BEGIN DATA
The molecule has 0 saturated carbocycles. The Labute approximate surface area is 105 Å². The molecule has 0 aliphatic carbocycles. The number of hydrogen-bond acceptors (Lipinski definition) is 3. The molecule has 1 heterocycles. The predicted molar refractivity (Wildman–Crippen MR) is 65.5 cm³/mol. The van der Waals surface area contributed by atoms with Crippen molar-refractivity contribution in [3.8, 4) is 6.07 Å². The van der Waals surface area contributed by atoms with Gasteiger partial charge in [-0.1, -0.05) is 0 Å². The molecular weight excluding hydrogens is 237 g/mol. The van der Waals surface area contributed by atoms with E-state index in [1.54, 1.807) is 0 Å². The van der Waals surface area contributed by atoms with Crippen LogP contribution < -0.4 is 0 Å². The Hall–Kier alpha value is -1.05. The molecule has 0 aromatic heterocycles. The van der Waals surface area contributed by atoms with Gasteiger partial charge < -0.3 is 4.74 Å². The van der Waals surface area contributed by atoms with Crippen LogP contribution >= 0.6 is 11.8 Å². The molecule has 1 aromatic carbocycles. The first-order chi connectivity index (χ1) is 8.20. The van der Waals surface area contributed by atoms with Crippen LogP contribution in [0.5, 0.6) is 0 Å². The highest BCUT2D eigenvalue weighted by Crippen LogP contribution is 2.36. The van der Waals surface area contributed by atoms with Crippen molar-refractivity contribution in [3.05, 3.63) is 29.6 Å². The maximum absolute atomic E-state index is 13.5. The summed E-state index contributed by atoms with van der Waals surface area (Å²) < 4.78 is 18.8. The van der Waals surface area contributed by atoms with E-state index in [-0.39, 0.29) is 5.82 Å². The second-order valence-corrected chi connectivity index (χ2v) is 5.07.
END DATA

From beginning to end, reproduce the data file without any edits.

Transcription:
The molecule has 0 saturated carbocycles. The Labute approximate surface area is 105 Å². The molecule has 0 aliphatic carbocycles. The number of hydrogen-bond acceptors (Lipinski definition) is 3. The molecule has 1 heterocycles. The predicted molar refractivity (Wildman–Crippen MR) is 65.5 cm³/mol. The van der Waals surface area contributed by atoms with Crippen molar-refractivity contribution in [3.8, 4) is 6.07 Å². The van der Waals surface area contributed by atoms with Gasteiger partial charge in [-0.1, -0.05) is 0 Å². The molecular weight excluding hydrogens is 237 g/mol. The van der Waals surface area contributed by atoms with E-state index in [1.54, 1.807) is 0 Å². The van der Waals surface area contributed by atoms with Crippen LogP contribution < -0.4 is 0 Å². The Hall–Kier alpha value is -1.05. The molecule has 0 aromatic heterocycles. The van der Waals surface area contributed by atoms with Gasteiger partial charge < -0.3 is 4.74 Å². The van der Waals surface area contributed by atoms with Crippen LogP contribution >= 0.6 is 11.8 Å². The molecule has 1 aromatic carbocycles. The first-order chi connectivity index (χ1) is 8.20. The van der Waals surface area contributed by atoms with Crippen LogP contribution in [0.5, 0.6) is 0 Å². The highest BCUT2D eigenvalue weighted by Crippen LogP contribution is 2.36. The van der Waals surface area contributed by atoms with Crippen molar-refractivity contribution in [3.05, 3.63) is 29.6 Å². The maximum absolute atomic E-state index is 13.5. The summed E-state index contributed by atoms with van der Waals surface area (Å²) < 4.78 is 18.8. The van der Waals surface area contributed by atoms with E-state index in [-0.39, 0.29) is 5.82 Å². The second-order valence-corrected chi connectivity index (χ2v) is 5.07.